Soosi interrupted several shots.

While the undercoats dry, I've sculpted a tiny poppet fairy figure on a piece of the wire I used for vines.

I used translucient sculpey because this type is particularly strong and flexible making it very reliable for tiny figures. It looks like amber against the lights.

I made four wings using the process I described HERE several months ago.

I used an Exacto blade to cut two small slots for the ends of the wings.

I shook the camera accidently, but the effect is sort of cool.

And here I've secured the wings into the slots and added a drop of plastic cement, aka 'airplane glue.' Crazy glue works too, but will dissolve some plastics, so be careful.

And that's where I stopped today. It's really very close now, to coming together.
wishing you a good night.

Saturday, February 19, 2011

Day 60

Everything is wet. The tiles are shining in the gloom, the greenhouse plastic dripping, even the bowl I leave food in for the Tortie is full of water. Last night I slept on the sofa in the den where I could hear the rain falling all night. It was glorious and strange and not at all like the desert.
Good, because I need to be somewhere else.
I haven't mentioned the Tortie in some time, but she's still around. She comes very close now, right up to the bowl as I fill it. We have a routine--she appears at one of the windows or another, looking for me. Then I go outside and feed her. She has begun to trust me, but still she has her invisible boundary. I don't attempt to cross it for fear it will set us back.
First and foremost I must get well. I'm better enough to function, but not better enough to function at the level I'm familiar with. My voice is returning to normal, but I still have a bit of cough. This makes me feel powerless. When I'm well, I tend to feel I can handle whatever comes up, and inspiration comes easily. Possibly I've taken that for granted. If I did, I'm not now.
But there is some inspiration. This weekend I'm working on the papier mache sculpture and in between, painting the wedding dress. For this I've cleaned the painting room and spread clean sheets on the table, forbidding anyone to enter the room.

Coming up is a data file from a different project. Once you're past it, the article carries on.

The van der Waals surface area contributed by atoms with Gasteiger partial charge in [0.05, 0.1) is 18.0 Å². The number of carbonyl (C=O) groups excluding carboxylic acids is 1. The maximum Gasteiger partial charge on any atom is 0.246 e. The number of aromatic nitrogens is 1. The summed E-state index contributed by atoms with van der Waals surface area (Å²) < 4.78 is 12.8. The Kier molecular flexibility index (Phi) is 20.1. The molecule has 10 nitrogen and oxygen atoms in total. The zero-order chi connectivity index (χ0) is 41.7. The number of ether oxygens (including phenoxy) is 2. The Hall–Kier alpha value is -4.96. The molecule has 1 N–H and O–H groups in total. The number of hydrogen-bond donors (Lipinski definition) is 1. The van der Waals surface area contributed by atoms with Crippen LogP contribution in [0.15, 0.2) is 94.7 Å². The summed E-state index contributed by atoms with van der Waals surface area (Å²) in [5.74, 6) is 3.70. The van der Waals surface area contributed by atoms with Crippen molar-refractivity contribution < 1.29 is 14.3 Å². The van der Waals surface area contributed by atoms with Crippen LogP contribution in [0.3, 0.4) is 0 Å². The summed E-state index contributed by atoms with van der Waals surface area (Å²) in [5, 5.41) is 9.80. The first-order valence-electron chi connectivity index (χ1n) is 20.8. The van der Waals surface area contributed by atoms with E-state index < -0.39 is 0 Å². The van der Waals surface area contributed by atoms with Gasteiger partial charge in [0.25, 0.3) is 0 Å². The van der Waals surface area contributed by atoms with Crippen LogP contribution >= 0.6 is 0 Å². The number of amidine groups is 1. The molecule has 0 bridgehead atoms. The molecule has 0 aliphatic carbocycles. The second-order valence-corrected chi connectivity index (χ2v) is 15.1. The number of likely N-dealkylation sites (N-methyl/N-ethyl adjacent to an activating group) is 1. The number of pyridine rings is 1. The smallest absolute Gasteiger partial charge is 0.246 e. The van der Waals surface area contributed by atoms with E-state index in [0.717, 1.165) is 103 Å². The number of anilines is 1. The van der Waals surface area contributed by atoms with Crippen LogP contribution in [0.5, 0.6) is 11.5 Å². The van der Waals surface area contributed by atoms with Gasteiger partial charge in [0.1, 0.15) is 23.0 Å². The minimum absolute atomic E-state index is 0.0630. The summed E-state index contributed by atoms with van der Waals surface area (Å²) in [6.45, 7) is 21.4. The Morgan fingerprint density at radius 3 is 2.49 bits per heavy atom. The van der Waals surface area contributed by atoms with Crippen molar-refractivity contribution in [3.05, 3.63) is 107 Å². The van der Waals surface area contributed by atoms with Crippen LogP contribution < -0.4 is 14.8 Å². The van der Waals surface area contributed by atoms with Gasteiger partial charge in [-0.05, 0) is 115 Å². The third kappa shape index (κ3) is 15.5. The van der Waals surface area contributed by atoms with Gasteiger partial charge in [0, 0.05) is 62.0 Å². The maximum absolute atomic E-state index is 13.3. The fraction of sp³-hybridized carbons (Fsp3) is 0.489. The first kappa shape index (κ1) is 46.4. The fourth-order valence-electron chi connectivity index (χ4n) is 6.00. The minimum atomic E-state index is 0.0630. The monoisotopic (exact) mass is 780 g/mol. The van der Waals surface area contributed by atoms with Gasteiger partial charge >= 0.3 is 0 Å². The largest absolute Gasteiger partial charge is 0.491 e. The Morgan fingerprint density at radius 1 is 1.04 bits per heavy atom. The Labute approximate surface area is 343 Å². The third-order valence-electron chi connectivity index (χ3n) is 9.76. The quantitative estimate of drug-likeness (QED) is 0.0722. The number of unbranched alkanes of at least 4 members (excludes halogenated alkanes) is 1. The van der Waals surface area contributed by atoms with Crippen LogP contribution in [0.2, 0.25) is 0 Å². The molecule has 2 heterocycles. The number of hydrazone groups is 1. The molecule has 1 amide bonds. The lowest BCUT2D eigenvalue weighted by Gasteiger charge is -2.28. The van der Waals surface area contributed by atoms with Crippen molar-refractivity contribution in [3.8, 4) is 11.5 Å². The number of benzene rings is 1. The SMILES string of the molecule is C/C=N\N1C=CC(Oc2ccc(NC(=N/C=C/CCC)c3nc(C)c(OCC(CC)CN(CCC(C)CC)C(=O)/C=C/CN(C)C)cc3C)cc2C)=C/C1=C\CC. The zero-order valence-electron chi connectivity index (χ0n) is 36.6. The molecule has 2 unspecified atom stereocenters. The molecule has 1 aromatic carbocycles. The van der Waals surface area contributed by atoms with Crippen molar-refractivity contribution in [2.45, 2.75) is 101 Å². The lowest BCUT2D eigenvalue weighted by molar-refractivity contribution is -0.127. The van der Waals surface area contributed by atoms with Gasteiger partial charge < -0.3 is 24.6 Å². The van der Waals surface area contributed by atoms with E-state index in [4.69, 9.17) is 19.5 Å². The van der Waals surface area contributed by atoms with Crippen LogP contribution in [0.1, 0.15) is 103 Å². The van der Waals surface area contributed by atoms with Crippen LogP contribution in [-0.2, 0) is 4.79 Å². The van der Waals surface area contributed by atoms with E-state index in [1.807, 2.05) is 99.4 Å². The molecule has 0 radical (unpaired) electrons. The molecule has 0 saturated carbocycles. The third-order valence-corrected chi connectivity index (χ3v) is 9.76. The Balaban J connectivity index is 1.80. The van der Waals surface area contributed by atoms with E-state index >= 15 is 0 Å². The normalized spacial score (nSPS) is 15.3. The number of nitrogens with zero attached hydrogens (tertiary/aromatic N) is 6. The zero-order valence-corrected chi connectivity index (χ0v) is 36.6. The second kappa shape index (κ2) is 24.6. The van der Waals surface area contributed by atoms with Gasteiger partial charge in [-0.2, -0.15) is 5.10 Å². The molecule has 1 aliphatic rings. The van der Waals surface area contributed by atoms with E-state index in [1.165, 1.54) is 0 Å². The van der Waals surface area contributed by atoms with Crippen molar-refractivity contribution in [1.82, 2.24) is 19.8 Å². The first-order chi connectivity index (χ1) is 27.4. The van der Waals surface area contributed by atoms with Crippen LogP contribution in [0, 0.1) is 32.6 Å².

This is how Saturday begins. My coffee is gone, mostly. What's left of it is cold. I'll go and get dressed. I'm aware of the sounds of the rain last night, although it's gone now. There are still lots of clouds and promises of more rain and still just a little hint of the otherness I so needed. I can take that little bit, like a bit of clay, and turn it into something that will get me through.

Off I go, wishing you well.

Friday, February 18, 2011

Day 59

Still slogging along, though more productive. Can't tell if I'm feeling better, or adjusting to a level of discomfort. More nastiness from the x, seemed to roll off this time. I can't say I'm comfortably numb. Or even that I'm numb.
Mostly I'm putting one foot in front of the other, trading slow for stumbling.
It will have to do for now. When things improve, I'll cheer and I know you'll cheer with me. Thinking and typing that helps.

So, here is the sculpture as I found it.
(I'm not going to bother numbering the photos.)

For texture I'll use tissue paper. I have black on hand. I've torn it into strips that are roughly the length of the body.

I have pste left from yesterday. I brush a thick layer onto the body. It's cold and smells like bread. I realize I'm hungry.

Now I crinkle the strips vertically---sort of like a broomstick skirt.

I attached these crinkled strips onto the body.
I brush them with paste. I flatten as I go, to remove any air trapped underneath, or thick spots of paste. The flattening adds a lot of wrinkles that will make the texture more interesting and wood-like.
I use the same process for the sleeves, tucking the wet ends inside and smoothing them.

After the body and sleeves are covered, I move the sculpture outside to dry. Again.
A lot of papier mache is waiting. I had some tissue and paste left over, so I covered a small rubber ball to use in another piece.
Now I'll work on other things while this dries.
And look for something to eat.
Hope your Friday is good.

Wednesday, February 16, 2011

57 and 58

are two days nearly indistinguishable from each other, in that I slogged through them both. I actually don't remember a lot about yesterday, except Aubrey taking photos of three new poppets and I proceeding along with the papier mache sculpture. (photos up tomorrow.)

This morning is clear though, as I'm driving into Palm Springs proper, the view directly ahead of me looks like a page out of a story book. The mountains, green in the morning light, partially shrouded in misty grey clouds with a rainbow arching right through the center.